Social connection among the 50+ community is as important as the intellectual stimulation

For Lynette Birkins, taking a class for older adults was a lifeline out of a depression that settled in after she retired from a 36-year career in education. A friend who knew about her love of writing encouraged her to take a creative writing class offered for the 50+ community. Now, 105 classes later, Birkins actually taught a class of her own last semester.  She credits the friends she made and the nurturing hand of the teachers with her recovery.

“It helped to save my life. I got involved with people and creative writing was a way to get all those feelings out that you push down. The best way was to write about it,” says Birkins.

OLLI-RU hosted a fine arts show and displayed the impressive submissions of adult learners.
Birkins takes her classes at Osher Lifelong Learning Institute at Rutgers University (OLLI-RU), a place for mature education and social interaction for those over 50. She and many of her classmates continued to meet after their course ended, sharing a love of writing and celebrating birthdays together.

A group with poet Elizabeth Pallitto led to the publication of an anthology of their writing titled “Leaves of Autumn.” Another group, led by former Rutgers faculty member Maxine Susman, culminated in a poetry reading last spring at OLLI-RU.

“The instructors are incredible. People slink in worried that they do not know what they are doing, and they come out stars. They had no idea what was inside of them,” says Birkins.

For many mature learners, the courses are a chance to explore something completely new that always caught their interest but was not a part of their traditional careers and lives. Last spring OLLI-RU hosted a fine arts show and displayed the impressive submissions of adult learners.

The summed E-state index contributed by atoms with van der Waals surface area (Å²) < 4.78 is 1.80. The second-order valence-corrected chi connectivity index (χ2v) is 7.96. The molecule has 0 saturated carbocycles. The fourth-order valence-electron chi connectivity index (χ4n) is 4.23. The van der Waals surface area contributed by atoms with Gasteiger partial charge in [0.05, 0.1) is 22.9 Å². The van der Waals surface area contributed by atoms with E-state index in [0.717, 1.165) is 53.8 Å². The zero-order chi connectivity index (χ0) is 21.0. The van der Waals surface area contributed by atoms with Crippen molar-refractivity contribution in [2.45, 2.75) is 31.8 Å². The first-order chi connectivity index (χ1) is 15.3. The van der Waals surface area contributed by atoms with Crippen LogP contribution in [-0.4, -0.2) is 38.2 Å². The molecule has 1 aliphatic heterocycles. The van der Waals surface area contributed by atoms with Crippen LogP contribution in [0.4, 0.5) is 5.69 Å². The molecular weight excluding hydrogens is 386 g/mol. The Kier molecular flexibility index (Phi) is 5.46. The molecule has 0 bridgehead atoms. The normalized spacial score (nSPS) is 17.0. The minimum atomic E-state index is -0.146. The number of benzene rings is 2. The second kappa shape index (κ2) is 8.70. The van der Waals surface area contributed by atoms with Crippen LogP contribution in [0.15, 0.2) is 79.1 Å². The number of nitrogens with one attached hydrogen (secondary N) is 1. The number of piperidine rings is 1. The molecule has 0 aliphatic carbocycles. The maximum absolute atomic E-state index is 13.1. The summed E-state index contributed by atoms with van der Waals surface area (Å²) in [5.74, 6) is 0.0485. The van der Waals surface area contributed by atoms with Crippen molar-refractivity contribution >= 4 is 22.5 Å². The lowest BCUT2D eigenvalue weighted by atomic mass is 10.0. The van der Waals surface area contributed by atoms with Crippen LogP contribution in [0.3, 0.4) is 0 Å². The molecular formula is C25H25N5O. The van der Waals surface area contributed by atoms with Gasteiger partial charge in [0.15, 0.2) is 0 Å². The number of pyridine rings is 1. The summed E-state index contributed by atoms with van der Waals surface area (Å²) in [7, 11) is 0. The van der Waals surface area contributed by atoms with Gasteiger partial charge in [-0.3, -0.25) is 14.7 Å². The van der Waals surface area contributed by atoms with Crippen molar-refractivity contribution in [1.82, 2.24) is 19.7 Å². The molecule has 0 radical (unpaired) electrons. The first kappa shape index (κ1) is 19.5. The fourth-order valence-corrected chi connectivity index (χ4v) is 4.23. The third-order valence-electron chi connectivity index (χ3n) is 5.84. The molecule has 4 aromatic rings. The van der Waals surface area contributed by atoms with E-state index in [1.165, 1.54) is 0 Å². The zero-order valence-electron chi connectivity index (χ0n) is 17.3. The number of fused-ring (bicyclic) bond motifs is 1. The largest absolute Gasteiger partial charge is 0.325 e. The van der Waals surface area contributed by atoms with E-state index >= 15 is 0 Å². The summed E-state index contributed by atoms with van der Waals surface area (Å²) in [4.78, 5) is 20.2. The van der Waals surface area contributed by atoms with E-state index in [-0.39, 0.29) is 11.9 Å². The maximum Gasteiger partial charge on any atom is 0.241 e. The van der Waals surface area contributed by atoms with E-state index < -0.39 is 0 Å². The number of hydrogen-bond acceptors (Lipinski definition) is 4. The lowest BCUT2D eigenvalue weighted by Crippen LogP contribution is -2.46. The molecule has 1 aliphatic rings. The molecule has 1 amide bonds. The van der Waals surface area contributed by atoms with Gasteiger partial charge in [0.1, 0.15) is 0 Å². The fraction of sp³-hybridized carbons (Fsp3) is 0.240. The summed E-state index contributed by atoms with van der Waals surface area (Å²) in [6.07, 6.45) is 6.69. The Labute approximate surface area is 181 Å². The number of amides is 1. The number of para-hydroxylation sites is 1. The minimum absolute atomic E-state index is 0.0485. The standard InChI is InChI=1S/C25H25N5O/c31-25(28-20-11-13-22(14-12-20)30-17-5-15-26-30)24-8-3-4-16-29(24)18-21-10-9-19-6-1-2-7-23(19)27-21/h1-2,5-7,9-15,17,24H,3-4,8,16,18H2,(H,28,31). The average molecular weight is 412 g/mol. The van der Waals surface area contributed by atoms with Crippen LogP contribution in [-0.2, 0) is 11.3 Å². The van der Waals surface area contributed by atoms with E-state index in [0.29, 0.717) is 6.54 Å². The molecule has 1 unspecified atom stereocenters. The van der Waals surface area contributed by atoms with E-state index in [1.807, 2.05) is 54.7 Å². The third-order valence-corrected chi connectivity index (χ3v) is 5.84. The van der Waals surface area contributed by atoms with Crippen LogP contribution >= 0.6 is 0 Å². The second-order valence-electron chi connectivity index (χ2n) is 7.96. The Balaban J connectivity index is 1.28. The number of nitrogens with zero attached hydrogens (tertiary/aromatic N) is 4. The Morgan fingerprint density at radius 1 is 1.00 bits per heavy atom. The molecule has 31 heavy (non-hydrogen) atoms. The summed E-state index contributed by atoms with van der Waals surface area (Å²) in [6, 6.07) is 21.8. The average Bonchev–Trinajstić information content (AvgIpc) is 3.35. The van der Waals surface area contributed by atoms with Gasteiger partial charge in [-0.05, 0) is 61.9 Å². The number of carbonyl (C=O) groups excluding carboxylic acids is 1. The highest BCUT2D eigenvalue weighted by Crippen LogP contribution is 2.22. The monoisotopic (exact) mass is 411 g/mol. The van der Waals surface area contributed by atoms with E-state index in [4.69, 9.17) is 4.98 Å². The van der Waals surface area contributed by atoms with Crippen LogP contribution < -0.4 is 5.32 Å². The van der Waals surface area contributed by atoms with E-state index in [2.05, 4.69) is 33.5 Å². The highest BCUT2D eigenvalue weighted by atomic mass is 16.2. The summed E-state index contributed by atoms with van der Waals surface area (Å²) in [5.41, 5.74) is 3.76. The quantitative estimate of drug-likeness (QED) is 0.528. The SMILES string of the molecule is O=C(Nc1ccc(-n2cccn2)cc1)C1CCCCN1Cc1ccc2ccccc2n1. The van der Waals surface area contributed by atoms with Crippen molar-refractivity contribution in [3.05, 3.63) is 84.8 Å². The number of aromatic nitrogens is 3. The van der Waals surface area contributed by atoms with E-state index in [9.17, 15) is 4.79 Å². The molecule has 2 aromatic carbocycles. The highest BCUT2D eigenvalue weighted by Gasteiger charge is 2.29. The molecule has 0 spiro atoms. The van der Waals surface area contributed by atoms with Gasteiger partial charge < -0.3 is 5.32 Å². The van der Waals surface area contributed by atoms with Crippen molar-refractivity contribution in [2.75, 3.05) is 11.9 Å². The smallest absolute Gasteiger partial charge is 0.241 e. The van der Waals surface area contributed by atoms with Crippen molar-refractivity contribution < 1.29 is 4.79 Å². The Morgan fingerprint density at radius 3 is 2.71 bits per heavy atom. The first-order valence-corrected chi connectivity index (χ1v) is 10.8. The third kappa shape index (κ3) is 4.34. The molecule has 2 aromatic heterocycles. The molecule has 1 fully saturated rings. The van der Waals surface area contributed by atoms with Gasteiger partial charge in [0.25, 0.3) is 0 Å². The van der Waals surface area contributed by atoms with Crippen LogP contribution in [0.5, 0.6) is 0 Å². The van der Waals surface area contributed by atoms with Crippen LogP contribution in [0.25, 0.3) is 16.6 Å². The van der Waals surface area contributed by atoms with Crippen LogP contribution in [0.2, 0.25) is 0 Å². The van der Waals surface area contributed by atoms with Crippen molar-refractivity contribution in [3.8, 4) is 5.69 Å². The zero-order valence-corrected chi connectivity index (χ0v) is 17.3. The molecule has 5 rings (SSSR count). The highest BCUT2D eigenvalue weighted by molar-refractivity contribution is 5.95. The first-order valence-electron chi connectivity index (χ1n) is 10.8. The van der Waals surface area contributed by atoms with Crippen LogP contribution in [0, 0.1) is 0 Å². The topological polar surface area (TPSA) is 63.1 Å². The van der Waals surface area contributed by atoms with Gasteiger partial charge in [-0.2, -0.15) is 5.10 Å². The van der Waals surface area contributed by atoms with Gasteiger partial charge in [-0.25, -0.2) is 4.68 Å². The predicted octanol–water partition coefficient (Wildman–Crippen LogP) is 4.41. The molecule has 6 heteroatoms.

Even though Donald Carugati has rock and roll in his blood, he cautiously agreed to sign up for an opera class with the encouragement of his wife, Janet Lorey, both of whom take two classes a week with OLLI-RU.  He was pleasantly surprised by the course, and enjoyed it as much as the other 79 courses he has taken since 2007.

“The classes give us something to look forward to and stretch us intellectually. They say mental gymnastics are good. You are certainly never too old to learn something new,” says Carugati, a former educator and administrator.

Lorey, who enjoys physical activity, says the classes are intellectually stimulating, which is as important as exercise. “It makes your life exciting. We don’t just sit around and watch TV,” says Lorey, who has also attended many of the day trips offered.

From “Famous Playwrights and their Plays” to “Five Days of Law School” to “The British are Coming: Films from Across the Pond,” OLLI-RU course offerings are an eclectic mix of history, culture, and the arts. Students can try calligraphy, participate in a poetry workshop, and explore the golden age of radio. OLLI-RU has 1,200 members and offers over 300 courses each year.

New Brunswick classes meet at the Reformed Church of Highland Park while Freehold classes meet at the Western Monmouth Higher Education Center at Brookdale Community College. Day trip are also offered. Courses are offered at low cost. Five-week courses cost $40-$45; 10-week courses cost $80-$100. OLLI-RU spring session ends the week of May 9 and a five-week summer session begins June 1. 

“The social connection among the 50+ community is as important as the intellectual stimulation. They have an opportunity to form friendships, have fun and be exposed to new areas of life. The classes are a source of enjoyment but also a lifeline of connection, which is important for health and well-being at any age,” says Richard Novak, vice president for Continuing Studies and Distance Education at Rutgers. 

“It is important to never stop learning,” says Novak. “Grandma Moses became famous for painting at age 78. You never know what talents you might discover.” 

Osher Lifelong Learning Institutes are found in all 50 states and number more than 119 sites affiliated mostly with colleges and universities. With more than 150,000 participants, the institutes offer a variety of noncredit courses with no assignments or grades. Osher Learning Institutes also position themselves as places where older adults can expand their knowledge and their social circles with likeminded people.